Sunday, March 21, 2010

Bad Tatoos

Guilty of Being DeliciousThere's something really, really funny about a really, really bad tattoo. This one is my favorite, and really, isn't all that bad since it shows a sense of humor. Found this on a bad tattoo blog.

Monday, March 15, 2010

Separated at Birth?!

Glenn Beck and fat Barney

Glenn Beck and Fat Barney, from How I Met Your Mother.

Technical Report: Polymorphic Access Permissions

I've recently been working on an approach to add parametric polymorphism to our Access Permissions methodology. Access Permissions is a fraction-based means of reasoning about program aliases statically. It turns out in certain cases, it's really nice to have parametric polymorphism over permission specifications, for many of the same reasons that it's useful to have traditional parametric polymorphism (e.g., Java generics).

Our paper on the subject was recently rejected from ECOOP, but I think there are still some neat ideas in here. We've posted the paper as a technical report, and work on the subject will continue. You can find the technical report on the ISR page.

In other news, I've also started keeping track of the movies I've watched, mostly due to a recent binge.

Sunday, March 7, 2010

Berlin Pictures, at Long Last

Originally uploaded by DixiePistols.
I finally posted some of my pictures from my most recent Berlin trip. I had a great time. Here are some highlights:


Saturday, March 6, 2010


Originally uploaded by DixiePistols.
The last weekend I was in Berlin we went on a tour of Tempelhof airport. Tempelhof, now closed, was one of the oldest major airports in Europe. Orville Wright flew at the location in 1909. The later terminal building is a great example of architecture from between the wars, and is absolutely enormous. Some of the highlights of the tour were the basketball court, used by American servicemen, the large main terminal hall, and the underground bunkers. Click through for plenty more pictures.

Thursday, March 4, 2010


The Beast
Originally uploaded by DixiePistols.
Well, you may have heard this already... You see, I've been very excited. I got the chance to change my return flight from Berlin. Something went wrong with my original itinerary. When I was rebooking, I saw that the A380 was an option, and I was pumped. It didn't matter that I had to fly an extra leg to take it. I wanted to.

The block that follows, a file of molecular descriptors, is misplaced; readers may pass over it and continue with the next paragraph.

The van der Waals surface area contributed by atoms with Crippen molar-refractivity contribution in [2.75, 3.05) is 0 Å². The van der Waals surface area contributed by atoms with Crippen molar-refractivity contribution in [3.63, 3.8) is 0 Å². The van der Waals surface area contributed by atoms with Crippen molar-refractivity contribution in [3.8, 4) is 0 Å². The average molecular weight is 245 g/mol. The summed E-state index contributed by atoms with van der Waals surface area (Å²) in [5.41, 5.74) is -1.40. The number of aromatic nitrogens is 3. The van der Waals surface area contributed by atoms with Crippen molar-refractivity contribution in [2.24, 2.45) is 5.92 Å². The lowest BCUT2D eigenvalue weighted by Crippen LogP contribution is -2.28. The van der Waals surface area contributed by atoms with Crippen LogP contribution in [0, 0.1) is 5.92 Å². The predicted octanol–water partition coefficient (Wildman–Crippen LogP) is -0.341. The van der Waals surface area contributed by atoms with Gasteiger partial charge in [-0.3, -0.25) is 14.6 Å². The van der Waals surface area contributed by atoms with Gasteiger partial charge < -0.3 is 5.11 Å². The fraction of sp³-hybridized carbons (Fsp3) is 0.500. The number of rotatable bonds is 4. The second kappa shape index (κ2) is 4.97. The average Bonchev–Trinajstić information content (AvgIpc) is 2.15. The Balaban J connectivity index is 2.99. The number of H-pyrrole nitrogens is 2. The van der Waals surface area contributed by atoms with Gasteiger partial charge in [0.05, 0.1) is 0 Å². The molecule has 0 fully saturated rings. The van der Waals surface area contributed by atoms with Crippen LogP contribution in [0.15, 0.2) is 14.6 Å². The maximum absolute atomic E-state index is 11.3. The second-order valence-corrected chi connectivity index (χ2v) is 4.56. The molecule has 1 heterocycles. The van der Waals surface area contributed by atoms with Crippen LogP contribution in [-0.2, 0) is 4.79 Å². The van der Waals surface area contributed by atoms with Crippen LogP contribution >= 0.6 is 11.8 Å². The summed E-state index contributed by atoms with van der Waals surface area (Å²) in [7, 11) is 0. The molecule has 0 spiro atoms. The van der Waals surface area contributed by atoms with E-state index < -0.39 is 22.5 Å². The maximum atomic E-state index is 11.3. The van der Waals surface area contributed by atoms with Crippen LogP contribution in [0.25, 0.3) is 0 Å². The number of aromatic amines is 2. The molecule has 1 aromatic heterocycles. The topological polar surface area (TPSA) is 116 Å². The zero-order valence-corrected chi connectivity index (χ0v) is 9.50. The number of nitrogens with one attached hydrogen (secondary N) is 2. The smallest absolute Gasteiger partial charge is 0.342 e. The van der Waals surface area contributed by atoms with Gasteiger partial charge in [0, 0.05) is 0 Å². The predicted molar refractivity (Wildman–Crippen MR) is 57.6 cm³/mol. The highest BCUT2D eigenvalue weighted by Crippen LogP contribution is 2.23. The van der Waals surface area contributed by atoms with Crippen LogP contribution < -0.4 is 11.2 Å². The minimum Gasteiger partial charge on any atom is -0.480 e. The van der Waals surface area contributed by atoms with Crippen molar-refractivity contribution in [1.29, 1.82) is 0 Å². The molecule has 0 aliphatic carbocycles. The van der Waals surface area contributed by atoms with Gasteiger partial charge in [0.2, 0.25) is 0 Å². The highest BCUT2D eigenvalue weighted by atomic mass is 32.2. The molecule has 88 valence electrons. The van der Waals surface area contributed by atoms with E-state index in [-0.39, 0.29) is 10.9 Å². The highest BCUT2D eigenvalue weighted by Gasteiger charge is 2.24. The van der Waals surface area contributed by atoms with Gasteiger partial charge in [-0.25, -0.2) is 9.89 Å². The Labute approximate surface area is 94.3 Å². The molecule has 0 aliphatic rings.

Okay, I know it's not that big of a deal, but this was the first time I had ever flown on the A380, and it was a lot sooner than I expected. For the moment, it's mostly being flown by Asian carriers which I never fly since I have never been. I remember seeing the A380 at the 2005 Le Bourget air show in Paris when it was still being tested, and now that I've flown it "only" five years later tells you something about the slow pace of airplane development.

The first thing I noticed when walking through terminal 2E was that its tail was so much larger than all the other planes in front of it. I couldn't see it, but I could see its tail. When I finally got near by, I took a couple of pictures. Other people were having their picture taken in front of it, which was kind of funny. I was on the top deck or "pont superior," so I got to go upstairs to the higher jet bridge. The A380 has two decks, but the upper deck is not merely for super rich people like on the 747. On top, the configuration is 2-4-2 (bottom 3-4-3) and I was sitting in the aisle, but in one of the pairs of seats near the window. 93-K was my seat, which I thought was pretty awesome.

Was it all that different? Well no. In fact, from the top deck, you feel strangely like you are on a 767 or something. It's a funny thing knowing that there are another 300 passengers sitting below you, our of site. But there were a few cool things about it. One is the personal entertainment system. It's common on most newer planes, but Delta's 767 don't have them, so that was worth changing my flight by itself. I watched Funny People and JFK. One cool addition is a messaging service that allows you to chat (like on AIM or something) with other passengers on the plane. The entertainment system does give you access to the three cameras mounted on the exterior, one facing forward from the nose, one from the tail, and another one facing straight down. That was very cool, and allowed me to see our gnarly off-axis landing (crosswinds, etc.).

It was definitely nice flying on Air France. We were given a menu for lunch, aperitifs beforehand, and they even set up a self-service bar that was accessible for the duration of the flight. I helped myself to some champagne.

The interior of the cabin is nice even back in coach. They have some kind of LED mood lighting that simulates the passing of the sunlight. The windows are larger than normal, and under each window there is a storage compartment, usable by the person sitting next to the window.

While overall the experience is pretty similar to any other new plane, it is a very large plane. Ours had 536 people, completely full. When walking through the jetbridge, it almost felt like I was boarding a cruise ship or something. And when the plane took off I got the impression that everyone around me was amazed; it just seems so improbable.

In summary, I would definitely recommend a ride. Airplane fanboyism is now complete!